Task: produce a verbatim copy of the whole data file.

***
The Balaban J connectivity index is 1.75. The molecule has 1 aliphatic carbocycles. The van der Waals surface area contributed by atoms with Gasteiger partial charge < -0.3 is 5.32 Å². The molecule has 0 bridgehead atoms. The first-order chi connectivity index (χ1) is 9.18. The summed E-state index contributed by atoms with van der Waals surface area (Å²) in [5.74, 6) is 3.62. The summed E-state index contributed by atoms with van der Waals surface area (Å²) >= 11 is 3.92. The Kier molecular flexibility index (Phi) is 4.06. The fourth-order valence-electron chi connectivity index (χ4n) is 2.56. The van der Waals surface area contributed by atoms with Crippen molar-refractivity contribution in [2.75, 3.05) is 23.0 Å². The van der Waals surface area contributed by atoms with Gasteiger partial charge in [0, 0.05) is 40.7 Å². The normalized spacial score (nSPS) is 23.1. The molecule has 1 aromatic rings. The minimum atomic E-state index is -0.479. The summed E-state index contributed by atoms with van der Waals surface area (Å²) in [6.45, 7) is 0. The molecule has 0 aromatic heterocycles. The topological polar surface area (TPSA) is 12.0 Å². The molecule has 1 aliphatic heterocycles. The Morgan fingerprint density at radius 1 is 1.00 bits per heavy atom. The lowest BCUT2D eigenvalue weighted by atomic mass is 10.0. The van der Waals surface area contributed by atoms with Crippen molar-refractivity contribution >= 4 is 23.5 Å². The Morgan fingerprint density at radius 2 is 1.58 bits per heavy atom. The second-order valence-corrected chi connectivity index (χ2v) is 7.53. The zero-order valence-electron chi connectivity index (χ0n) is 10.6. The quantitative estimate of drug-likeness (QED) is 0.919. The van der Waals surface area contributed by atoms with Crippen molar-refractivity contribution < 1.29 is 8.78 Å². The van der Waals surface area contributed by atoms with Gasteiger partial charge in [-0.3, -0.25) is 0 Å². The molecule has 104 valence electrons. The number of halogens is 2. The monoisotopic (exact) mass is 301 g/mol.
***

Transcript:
The Balaban J connectivity index is 1.75. The molecule has 1 aliphatic carbocycles. The van der Waals surface area contributed by atoms with Gasteiger partial charge < -0.3 is 5.32 Å². The molecule has 0 bridgehead atoms. The first-order chi connectivity index (χ1) is 9.18. The summed E-state index contributed by atoms with van der Waals surface area (Å²) in [5.74, 6) is 3.62. The summed E-state index contributed by atoms with van der Waals surface area (Å²) >= 11 is 3.92. The Kier molecular flexibility index (Phi) is 4.06. The fourth-order valence-electron chi connectivity index (χ4n) is 2.56. The van der Waals surface area contributed by atoms with Crippen molar-refractivity contribution in [2.75, 3.05) is 23.0 Å². The van der Waals surface area contributed by atoms with Gasteiger partial charge in [0, 0.05) is 40.7 Å². The normalized spacial score (nSPS) is 23.1. The molecule has 1 aromatic rings. The minimum atomic E-state index is -0.479. The summed E-state index contributed by atoms with van der Waals surface area (Å²) in [6.45, 7) is 0. The molecule has 0 aromatic heterocycles. The topological polar surface area (TPSA) is 12.0 Å². The molecule has 1 aliphatic heterocycles. The Morgan fingerprint density at radius 1 is 1.00 bits per heavy atom. The lowest BCUT2D eigenvalue weighted by atomic mass is 10.0. The van der Waals surface area contributed by atoms with Crippen molar-refractivity contribution >= 4 is 23.5 Å². The Morgan fingerprint density at radius 2 is 1.58 bits per heavy atom. The second-order valence-corrected chi connectivity index (χ2v) is 7.53. The zero-order valence-electron chi connectivity index (χ0n) is 10.6. The quantitative estimate of drug-likeness (QED) is 0.919. The van der Waals surface area contributed by atoms with Crippen molar-refractivity contribution < 1.29 is 8.78 Å². The van der Waals surface area contributed by atoms with Gasteiger partial charge in [-0.3, -0.25) is 0 Å². The molecule has 104 valence electrons. The number of halogens is 2. The monoisotopic (exact) mass is 301 g/mol.